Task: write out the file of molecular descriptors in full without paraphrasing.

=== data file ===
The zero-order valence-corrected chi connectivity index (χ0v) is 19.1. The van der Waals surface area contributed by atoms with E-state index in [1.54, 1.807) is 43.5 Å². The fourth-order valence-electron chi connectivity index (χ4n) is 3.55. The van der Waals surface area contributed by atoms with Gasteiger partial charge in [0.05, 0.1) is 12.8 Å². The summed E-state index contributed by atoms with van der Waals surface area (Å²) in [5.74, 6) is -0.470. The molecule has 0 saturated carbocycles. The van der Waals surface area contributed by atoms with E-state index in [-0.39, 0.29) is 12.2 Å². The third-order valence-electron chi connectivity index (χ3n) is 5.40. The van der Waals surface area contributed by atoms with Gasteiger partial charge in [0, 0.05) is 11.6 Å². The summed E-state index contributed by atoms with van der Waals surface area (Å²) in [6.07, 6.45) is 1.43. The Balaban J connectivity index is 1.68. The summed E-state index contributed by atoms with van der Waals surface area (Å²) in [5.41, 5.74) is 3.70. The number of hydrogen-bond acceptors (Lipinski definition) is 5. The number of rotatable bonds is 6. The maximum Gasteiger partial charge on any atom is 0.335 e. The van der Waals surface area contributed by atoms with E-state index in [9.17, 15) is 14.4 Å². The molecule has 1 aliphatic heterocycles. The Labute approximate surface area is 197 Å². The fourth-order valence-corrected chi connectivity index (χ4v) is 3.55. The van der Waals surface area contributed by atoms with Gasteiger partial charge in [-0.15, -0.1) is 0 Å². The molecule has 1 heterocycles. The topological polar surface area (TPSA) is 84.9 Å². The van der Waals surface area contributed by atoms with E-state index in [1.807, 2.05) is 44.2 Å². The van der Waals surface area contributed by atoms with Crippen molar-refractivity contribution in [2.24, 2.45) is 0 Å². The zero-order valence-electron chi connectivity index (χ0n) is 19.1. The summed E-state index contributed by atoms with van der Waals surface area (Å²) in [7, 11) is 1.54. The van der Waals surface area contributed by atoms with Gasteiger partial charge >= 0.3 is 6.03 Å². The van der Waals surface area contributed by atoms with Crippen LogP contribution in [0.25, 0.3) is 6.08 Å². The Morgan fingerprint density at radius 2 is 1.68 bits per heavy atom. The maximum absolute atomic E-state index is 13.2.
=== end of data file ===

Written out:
The zero-order valence-corrected chi connectivity index (χ0v) is 19.1. The van der Waals surface area contributed by atoms with E-state index in [1.54, 1.807) is 43.5 Å². The fourth-order valence-electron chi connectivity index (χ4n) is 3.55. The van der Waals surface area contributed by atoms with Gasteiger partial charge in [0.05, 0.1) is 12.8 Å². The summed E-state index contributed by atoms with van der Waals surface area (Å²) in [5.74, 6) is -0.470. The molecule has 0 saturated carbocycles. The van der Waals surface area contributed by atoms with E-state index in [-0.39, 0.29) is 12.2 Å². The third-order valence-electron chi connectivity index (χ3n) is 5.40. The van der Waals surface area contributed by atoms with Gasteiger partial charge in [0, 0.05) is 11.6 Å². The summed E-state index contributed by atoms with van der Waals surface area (Å²) in [6.07, 6.45) is 1.43. The Balaban J connectivity index is 1.68. The summed E-state index contributed by atoms with van der Waals surface area (Å²) in [5.41, 5.74) is 3.70. The number of hydrogen-bond acceptors (Lipinski definition) is 5. The number of rotatable bonds is 6. The maximum Gasteiger partial charge on any atom is 0.335 e. The van der Waals surface area contributed by atoms with E-state index in [9.17, 15) is 14.4 Å². The molecule has 1 aliphatic heterocycles. The Labute approximate surface area is 197 Å². The fourth-order valence-corrected chi connectivity index (χ4v) is 3.55. The van der Waals surface area contributed by atoms with Gasteiger partial charge in [-0.15, -0.1) is 0 Å². The molecule has 1 heterocycles. The topological polar surface area (TPSA) is 84.9 Å². The van der Waals surface area contributed by atoms with E-state index in [1.807, 2.05) is 44.2 Å². The van der Waals surface area contributed by atoms with Crippen molar-refractivity contribution in [2.24, 2.45) is 0 Å². The zero-order valence-electron chi connectivity index (χ0n) is 19.1. The summed E-state index contributed by atoms with van der Waals surface area (Å²) in [7, 11) is 1.54. The van der Waals surface area contributed by atoms with Gasteiger partial charge >= 0.3 is 6.03 Å². The van der Waals surface area contributed by atoms with Crippen LogP contribution in [0.25, 0.3) is 6.08 Å². The Morgan fingerprint density at radius 2 is 1.68 bits per heavy atom. The maximum absolute atomic E-state index is 13.2.